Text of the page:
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Let the state $|\Psi\rangle\equiv a|0\rangle\otimes|\psi_0\rangle + b|1\rangle\otimes|\psi_1\rangle$, where $|\psi_0\rangle$ and $\psi_1\rangle$ belong to a multi-qubit register $R$ and the coefficients $a,b$ are not known a priori. I would like to extract the state $|\psi_0\rangle$. Essentially, I would like to apply the projector $\hat P_0\equiv|0\rangle\langle0|$ on $|\Psi\rangle$.

The standard approach seems to be to measure the solitary qubit to collapse $R$ into either $|\psi_0\rangle$ if you measured $0$ or $|\psi_1\rangle$ if you measured $1$. In the latter case, simply discard the state and try again from scratch. This is a probabilistic method and obviously undesirable if preparing $\Psi$ is difficult or if $|a|$ is very small.

Is there some quantum circuit to implement $\hat P_0$ and deterministically extract $|\psi_0\rangle$? It is clearly not unitary, so such a circuit clearly is not simple. But my intuition tells me that there ought to be a strategy involving an ancilla register and/or a second copy of $|\Psi\rangle$. I am however self-taught and my intuition is not terribly reliable; I would happily accept a proof that it can't be done. ^_^

The closest I've gotten so far is recognizing that it's easy to do with two entangled copies of $|\Psi\rangle$: let $|\Phi\rangle\equiv \frac{a+b}{\sqrt{2}}|01\rangle\otimes|\psi_0\rangle\otimes|\psi_1\rangle + \frac{a-b}{\sqrt{2}}|10\rangle\otimes|\psi_1\rangle\otimes|\psi_0\rangle$, where the two solitary qubits are lumped into one register. Then measure either solitary qubit. If it's $0/1$, $|\psi_0\rangle$ is the state in the first register $R_1$. If it's $1/0$, take the second register $R_2$. But I don't know how to generate the entangled state $|\Phi\rangle$, or whether it is possible to do so from two initially independent copies of $|\Psi\rangle$.

Bonus points if the procedure extends naturally to arbitrary multi-qubit projection operators without a tedious basis transformation!

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    $\begingroup$ Did you try to apply amplitude amplification? $\endgroup$
    – M. Stern
    Jul 25 at 7:29
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    $\begingroup$ I need to read a bit more to be sure, but it seems like amplitude amplification will remain probabilistic if $a$ and $b$ aren't known..? $\endgroup$
    – jecado
    Jul 26 at 14:04
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    $\begingroup$ depends on the state, but in general yes. However, you might get a success probability that suffices in practice. $\endgroup$
    – M. Stern
    Jul 26 at 14:39
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    $\begingroup$ I suppose the circuit should also not depend on $|\psi_0\rangle$? Otherwise a trivial answer would be a circuit that completely disregard the inputs and always outputs $|\psi_0\rangle$ $\endgroup$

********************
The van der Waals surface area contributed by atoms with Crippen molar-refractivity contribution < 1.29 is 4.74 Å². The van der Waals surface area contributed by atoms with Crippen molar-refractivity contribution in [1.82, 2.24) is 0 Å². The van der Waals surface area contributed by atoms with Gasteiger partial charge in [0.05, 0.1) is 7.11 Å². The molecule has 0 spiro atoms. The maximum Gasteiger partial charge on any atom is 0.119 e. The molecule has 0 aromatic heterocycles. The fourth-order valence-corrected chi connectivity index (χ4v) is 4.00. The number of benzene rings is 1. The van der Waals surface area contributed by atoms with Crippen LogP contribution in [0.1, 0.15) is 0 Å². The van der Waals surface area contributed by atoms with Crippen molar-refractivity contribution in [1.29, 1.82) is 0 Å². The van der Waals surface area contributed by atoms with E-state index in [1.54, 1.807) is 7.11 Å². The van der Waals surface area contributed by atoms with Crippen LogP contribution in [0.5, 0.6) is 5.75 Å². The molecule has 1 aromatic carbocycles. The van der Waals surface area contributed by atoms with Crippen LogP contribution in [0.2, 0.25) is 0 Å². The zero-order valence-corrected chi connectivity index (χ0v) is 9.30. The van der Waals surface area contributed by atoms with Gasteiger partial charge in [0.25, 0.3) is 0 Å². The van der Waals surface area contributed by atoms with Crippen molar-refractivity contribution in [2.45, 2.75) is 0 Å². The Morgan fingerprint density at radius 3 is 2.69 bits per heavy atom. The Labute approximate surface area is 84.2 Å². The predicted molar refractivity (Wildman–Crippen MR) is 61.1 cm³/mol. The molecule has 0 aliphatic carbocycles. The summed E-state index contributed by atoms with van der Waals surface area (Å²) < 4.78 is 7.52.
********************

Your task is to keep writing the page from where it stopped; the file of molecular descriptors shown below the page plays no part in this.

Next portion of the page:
– glS
    Aug 2 at 22:44
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    $\begingroup$ Hah. Yes, I forgot to explicitly state that $|\psi_0\rangle$ is not known a priori. I would probably not accept your solution as an answer. :P $\endgroup$
    – jecado
    Aug 3 at 20:42
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Consider the states $|\psi\rangle = a|0\rangle|\psi_0\rangle + b|1\rangle|\psi_1\rangle$, and $|\psi'\rangle = a|0\rangle|\psi_0'\rangle + b|1\rangle|\psi_1\rangle$, where $a$ and $b$ are non-zero and $\psi_0$ and $\psi_0'$ are known and orthogonal. By applying your proposed circuit and measuring the circuit output (the orthogonal $\psi_0$ or $\psi_0'$) you could perfectly distinguish between the non-orthogonal $\psi$ and $\psi'$, which is impossible. Likewise for any finite-copy case.

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    $\begingroup$ ...I find myself far less happy to accept it now that it has been presented to me... $\endgroup$
    – jecado
    Aug 3 at 20:46
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    $\begingroup$ Do you by chance have any insights on the entangled state solution? Evidently the entangled state $|\Phi\rangle$ cannot be prepared given two copies of $|\Psi\rangle$, but suppose I have a circuit $V$ which prepares $|\Psi\rangle$ on $n$ qubits. Is there a modified procedure to generate the entangled version $|\Phi\rangle$ on $2n$ qubits? I'll probably pose this as an independent question in a day or two but I may as well ask here first. $\endgroup$
    – jecado
    Aug 3 at 20:55
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    $\begingroup$ Not totally clear to me how many copies of $\Phi$ you're obtaining from how many copies of $\Psi$ in your question, but I think the answer to whether it can be done reliably will be no, by the same reasoning: you can reliably obtain $\psi_0$ from $\Phi$, so you can use a circuit which creates $\Phi$ to reliably distinguish between non-orthogonal states $\psi$ and $\psi'$ in my example. It doesn't change the reasoning much if the input is now $\Psi^{\otimes n}$, because for finite $n$, $\psi^{\otimes n}$ and $\psi'^{\otimes n}$ are still non-orthogonal. $\endgroup$
    – GotCarter
    Aug 3 at 22:47
  • $\begingroup$ The input wouldn't be $|\Psi\rangle^{\otimes n}$ but rather the operator $V$ such that $V|0\rangle=|\Psi\rangle$. As you've proven, the procedure to generate $|\Phi\rangle$ wouldn't begin by preparing copies of $|\Psi\rangle$ independently, but I am imagining some sort of complex procedure in which $V$ is applied as a controlled operation, or perhaps it is applied to pre-entangled qubits, or something like that. But I admit I haven't thought very carefully about it yet. $\endgroup$
    – jecado
    Aug 4 at 15:51

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